Shame

January 20, 2012 by  
Filed under Reviews

Starring: Michael Fassbender, Carey Mulligan, James Badge Dale
Directed by: Steve McQueen (“Hunger”)
Written by: Abi Morgan (“The Iron Lady”) and Steve McQueen (“Hunger”)

Over the span of a year he’s played iconic comic-book villain Magneto in “X-Men: First Class,” classic literary character Mr. Rochester in “Jane Eyre,” and groundbreaking Swiss psychiatrist Carl Jung in “A Dangerous Method,” but it still took Michael Fassbender (“Inglourious Basterds”) showing off a little more than his acting ability to get some serious consideration this awards season. Not that Fassbender going full frontal in “Shame” was the only reason he’s received universal acclaim for his portrayal of a New York City sex addict. The role, which Fassbender nails with unflinching confidence, is meaningful to witness. It’s impossible to turn away from it.

While most warm-blooded Americans enjoy sex, clean-cut businessman Brandon Sullivan (Fassbender) craves it like a heroin addict needs a fix. Brandon sleepwalks through each day – going to work, downloading ridiculous amounts of porn, and trolling the city at night for his next female conquest. At times, he doesn’t even have to make much of an effort. One seductive glance at an attractive red head on the subway and she’s practically having an orgasm in her seat. The life Brandon is accustomed to is disturbed when his equally troubled sister Sissy (Carey Mulligan) moves into his apartment and triggers painful memories he’s always ignored.

In “Shame,” all those unearthed emotions are exposed brilliantly by both Fassbender and Mulligan, who through their brother/sister relationship demonstrate their lack of boundaries when inhabiting the same space. Director/co-writer Steve McQueen (“Hunger”) skirts the idea of sexual abuse or incest in their past, leaving the audience playing a kind of cinematic shrink.

“We’re not bad people. We just come from a bad place,” Sissy tells her brother during one powerful scene. McQueen and co-writer Abi Morgan (“The Iron Lady”) don’t reveal those nightmarish scenarios she’s referring to, instead focusing on the emotional destruction it has caused. What we’re left to watch is a damaged man whose addiction controls his lifestyle; someone who only finds contentment through physical pleasure. Retreating to a bathroom stall during the workday to masturbate, one might wonder if instead of coming, he should be crying.

Stamped with an NC-17 rating by the MPAA, Shame does have its share of fairly explicit sex scenes all necessary in context. The sex, however, isn’t what should arouse intrigue. Fassbender and Mulligan deliver on each of these complex roles an artful take on the fear of intimacy. Together they explore a taboo subject rarely confronted in film and prove there are more important issues than just what’s happening between the sheets.

2011 Austin Film Festival – Day 1

October 25, 2011 by  
Filed under CineBlog

Austin Film Festival officially began for me on Saturday afternoon. After missing the first couple of days of the festival, I was eager to get started and pack as much as I could into every day.

After getting checked in and taking care of some paperwork, a friend and I decided to go eat in the restaurant at the hotel, since we were too late to catch the Duplass brothers panel. There in the restaurant, I had my first celebrity sighting of the weekend: David Boreanaz from the TV show “Bones.” Now, I’ve never seen even a second of “Bones” in my life, but one of the most fun things to do when just walking around the festival is to play “spot the celebrity.” So to find one within 15 minutes of attending the festival was a treat.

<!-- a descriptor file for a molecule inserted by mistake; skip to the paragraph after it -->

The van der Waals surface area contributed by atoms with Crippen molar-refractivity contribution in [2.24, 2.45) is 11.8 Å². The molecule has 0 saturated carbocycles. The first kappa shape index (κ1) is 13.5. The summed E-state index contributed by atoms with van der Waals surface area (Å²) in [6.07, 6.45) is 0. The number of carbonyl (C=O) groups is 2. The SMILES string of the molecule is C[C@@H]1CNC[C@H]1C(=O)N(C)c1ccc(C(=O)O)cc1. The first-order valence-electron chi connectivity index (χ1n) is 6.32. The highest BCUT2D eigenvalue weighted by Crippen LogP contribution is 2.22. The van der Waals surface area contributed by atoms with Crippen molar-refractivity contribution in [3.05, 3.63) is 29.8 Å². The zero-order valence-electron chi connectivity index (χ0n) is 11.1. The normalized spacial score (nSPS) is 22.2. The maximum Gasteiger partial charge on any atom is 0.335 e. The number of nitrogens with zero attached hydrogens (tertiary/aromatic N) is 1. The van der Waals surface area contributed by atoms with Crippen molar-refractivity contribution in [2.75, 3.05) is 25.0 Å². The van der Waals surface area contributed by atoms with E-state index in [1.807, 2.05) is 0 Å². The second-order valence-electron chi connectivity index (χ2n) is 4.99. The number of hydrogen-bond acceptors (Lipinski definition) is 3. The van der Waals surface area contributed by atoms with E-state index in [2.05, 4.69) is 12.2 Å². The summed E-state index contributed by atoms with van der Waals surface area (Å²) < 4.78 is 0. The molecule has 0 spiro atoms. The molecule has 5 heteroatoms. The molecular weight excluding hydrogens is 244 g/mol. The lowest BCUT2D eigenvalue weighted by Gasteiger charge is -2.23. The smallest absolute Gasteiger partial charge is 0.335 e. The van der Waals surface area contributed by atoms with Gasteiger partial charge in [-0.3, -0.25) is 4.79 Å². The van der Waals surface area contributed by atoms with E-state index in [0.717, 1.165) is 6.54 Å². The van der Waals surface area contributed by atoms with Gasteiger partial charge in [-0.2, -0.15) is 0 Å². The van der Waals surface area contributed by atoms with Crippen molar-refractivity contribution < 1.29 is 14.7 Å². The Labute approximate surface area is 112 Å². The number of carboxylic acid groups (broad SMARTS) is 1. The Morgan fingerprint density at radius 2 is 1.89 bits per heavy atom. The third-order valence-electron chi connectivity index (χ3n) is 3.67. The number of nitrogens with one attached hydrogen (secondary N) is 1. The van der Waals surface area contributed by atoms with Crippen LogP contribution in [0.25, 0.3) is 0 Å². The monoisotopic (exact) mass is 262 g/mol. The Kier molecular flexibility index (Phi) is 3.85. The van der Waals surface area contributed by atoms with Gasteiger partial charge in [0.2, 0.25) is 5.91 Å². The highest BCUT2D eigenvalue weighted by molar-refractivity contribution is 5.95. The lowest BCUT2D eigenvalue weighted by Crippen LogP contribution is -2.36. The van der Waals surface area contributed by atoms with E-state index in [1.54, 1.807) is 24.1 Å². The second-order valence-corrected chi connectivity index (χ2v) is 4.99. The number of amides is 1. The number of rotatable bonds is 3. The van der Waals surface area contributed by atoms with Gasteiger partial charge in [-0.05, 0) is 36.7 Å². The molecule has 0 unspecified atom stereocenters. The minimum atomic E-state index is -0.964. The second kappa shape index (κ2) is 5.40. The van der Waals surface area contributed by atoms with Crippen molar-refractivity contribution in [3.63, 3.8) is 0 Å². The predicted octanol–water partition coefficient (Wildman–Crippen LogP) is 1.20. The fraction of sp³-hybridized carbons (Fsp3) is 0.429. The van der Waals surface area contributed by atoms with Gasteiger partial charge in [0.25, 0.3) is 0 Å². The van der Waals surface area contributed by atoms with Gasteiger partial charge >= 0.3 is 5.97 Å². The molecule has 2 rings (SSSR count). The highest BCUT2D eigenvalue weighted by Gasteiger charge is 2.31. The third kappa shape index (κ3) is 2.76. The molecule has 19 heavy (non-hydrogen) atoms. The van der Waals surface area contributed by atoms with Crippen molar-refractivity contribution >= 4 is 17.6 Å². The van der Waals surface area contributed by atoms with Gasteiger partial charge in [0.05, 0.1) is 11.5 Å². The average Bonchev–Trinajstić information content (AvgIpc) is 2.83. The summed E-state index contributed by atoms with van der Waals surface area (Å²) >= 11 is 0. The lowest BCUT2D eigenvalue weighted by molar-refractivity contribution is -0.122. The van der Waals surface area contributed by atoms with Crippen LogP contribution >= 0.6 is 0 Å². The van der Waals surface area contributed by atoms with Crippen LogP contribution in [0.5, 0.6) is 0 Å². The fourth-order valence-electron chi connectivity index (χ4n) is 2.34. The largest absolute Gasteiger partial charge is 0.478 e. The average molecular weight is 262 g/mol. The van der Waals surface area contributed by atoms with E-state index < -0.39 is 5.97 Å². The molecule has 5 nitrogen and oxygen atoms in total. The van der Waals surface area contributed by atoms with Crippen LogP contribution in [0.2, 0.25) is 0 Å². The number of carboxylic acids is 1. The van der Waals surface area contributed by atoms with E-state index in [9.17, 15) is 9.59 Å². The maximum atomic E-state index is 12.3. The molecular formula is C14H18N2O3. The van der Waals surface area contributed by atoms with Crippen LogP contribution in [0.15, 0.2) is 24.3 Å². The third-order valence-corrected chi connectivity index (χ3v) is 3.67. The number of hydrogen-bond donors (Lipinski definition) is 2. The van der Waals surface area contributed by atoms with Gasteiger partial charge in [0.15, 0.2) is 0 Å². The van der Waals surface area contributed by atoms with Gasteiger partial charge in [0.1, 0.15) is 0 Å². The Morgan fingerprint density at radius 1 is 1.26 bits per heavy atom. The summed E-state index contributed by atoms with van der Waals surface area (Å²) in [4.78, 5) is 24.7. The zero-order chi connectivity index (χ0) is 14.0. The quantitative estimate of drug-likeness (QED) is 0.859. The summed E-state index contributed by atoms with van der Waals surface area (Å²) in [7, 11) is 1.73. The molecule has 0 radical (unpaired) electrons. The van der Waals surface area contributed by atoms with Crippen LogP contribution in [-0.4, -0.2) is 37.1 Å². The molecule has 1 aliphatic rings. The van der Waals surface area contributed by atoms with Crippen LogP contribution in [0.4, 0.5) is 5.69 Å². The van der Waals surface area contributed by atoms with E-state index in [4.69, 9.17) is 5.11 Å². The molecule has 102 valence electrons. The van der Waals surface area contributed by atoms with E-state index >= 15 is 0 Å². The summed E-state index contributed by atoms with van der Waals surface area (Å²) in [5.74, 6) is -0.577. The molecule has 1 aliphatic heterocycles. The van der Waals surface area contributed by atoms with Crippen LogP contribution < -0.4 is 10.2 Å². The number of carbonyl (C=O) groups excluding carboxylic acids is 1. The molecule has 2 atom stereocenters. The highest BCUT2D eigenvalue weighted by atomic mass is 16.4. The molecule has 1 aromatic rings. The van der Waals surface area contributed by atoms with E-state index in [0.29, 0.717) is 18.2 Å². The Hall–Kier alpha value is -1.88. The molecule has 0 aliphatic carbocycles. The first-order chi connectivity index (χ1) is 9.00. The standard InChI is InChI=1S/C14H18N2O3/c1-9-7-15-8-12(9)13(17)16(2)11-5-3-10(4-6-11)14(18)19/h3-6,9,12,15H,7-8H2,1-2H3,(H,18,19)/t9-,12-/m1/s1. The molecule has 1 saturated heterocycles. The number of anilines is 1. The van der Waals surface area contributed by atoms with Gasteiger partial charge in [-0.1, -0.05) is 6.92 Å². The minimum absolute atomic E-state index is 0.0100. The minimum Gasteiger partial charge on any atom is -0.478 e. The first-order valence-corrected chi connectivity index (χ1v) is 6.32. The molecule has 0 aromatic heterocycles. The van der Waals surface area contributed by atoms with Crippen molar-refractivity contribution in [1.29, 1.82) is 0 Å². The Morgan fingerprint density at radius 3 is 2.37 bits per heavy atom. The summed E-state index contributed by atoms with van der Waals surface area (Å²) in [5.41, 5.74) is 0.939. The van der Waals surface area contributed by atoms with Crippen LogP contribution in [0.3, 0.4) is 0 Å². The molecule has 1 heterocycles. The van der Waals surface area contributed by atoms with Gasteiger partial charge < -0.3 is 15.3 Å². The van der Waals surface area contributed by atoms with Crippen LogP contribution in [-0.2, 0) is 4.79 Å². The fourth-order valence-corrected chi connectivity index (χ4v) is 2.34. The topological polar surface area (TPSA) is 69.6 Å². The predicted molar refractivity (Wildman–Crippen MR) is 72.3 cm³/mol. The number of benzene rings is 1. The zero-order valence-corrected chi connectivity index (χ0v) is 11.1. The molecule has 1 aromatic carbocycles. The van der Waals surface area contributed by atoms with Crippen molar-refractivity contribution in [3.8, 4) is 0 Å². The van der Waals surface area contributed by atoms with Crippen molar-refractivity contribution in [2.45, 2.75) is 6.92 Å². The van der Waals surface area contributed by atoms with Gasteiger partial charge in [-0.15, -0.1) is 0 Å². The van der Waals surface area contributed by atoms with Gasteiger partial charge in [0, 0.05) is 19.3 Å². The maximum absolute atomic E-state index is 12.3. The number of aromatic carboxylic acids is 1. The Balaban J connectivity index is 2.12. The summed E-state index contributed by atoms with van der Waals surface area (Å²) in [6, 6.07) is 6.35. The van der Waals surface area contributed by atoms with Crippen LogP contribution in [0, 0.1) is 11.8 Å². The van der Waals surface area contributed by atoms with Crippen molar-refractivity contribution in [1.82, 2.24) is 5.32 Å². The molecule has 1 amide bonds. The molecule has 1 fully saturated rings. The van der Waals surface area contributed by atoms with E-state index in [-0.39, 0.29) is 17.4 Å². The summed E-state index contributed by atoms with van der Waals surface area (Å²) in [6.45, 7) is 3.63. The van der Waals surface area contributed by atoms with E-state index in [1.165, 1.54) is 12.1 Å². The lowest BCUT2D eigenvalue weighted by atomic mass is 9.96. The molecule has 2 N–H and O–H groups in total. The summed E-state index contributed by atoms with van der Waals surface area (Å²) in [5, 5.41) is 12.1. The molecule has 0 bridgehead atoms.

From the restaurant, we walked down to the Austin Convention Center where after some minor confusion, found our way to the correct room and got in line to kick off my film festival experience with “The Stand Up.” The attendance was a little spotty for this one, and getting there a little over an hour early was PLENTYof time to assure us our choice of seats. The room itself was a hall of a convention center, so it was just a few chairs in front of a makeshift screen and sound system, but I was actually quite impressed with the video and sound quality. But anyway, onto the film…

Jonathon Sollis (left) stars as Zoe Hardwick in "The Stand-Up."

THE STAND UP
Starring: Jonathon Sollis, Margarita Leviva, Aidan Quinn
Written by: David Wexler (“Evil Weed”)
Directed by: David Wexler (“Evil Weed”) 

“The Stand Up” tells the story of Zoe Hardwick (Jonathon Sollis), a NYC based stand-up comedian who begins to spiral into a depression after his girlfriend is tragically murdered. While struggling to get back on his feet, Zoe takes a temporary job as a kindergarten teacher at the elementary school his father (Aidan Quinn) runs. There, he forms a new bond with a straight-laced teacher named Veronica (Margarita Leviva).

For a movie about a stand up comedian, “The Stand Up” is decidedly sparse on actual stand-up comedy material. When they do show bits of Zoe’s act, it is mildly amusing, but you can clearly see that he’s a comedian who is still struggling to find his voice. The film is constructed in a way where we skip ahead a year after the death of Zoe’s girlfriend, and then watch the next few weeks unfold in front of our eyes. While there is nothing wrong with the narrative style in itself, every transition from one day to another is punctuated with a fade to black, a trend that almost makes the scenes feel like vignettes and keeps the movie from having a smooth pace.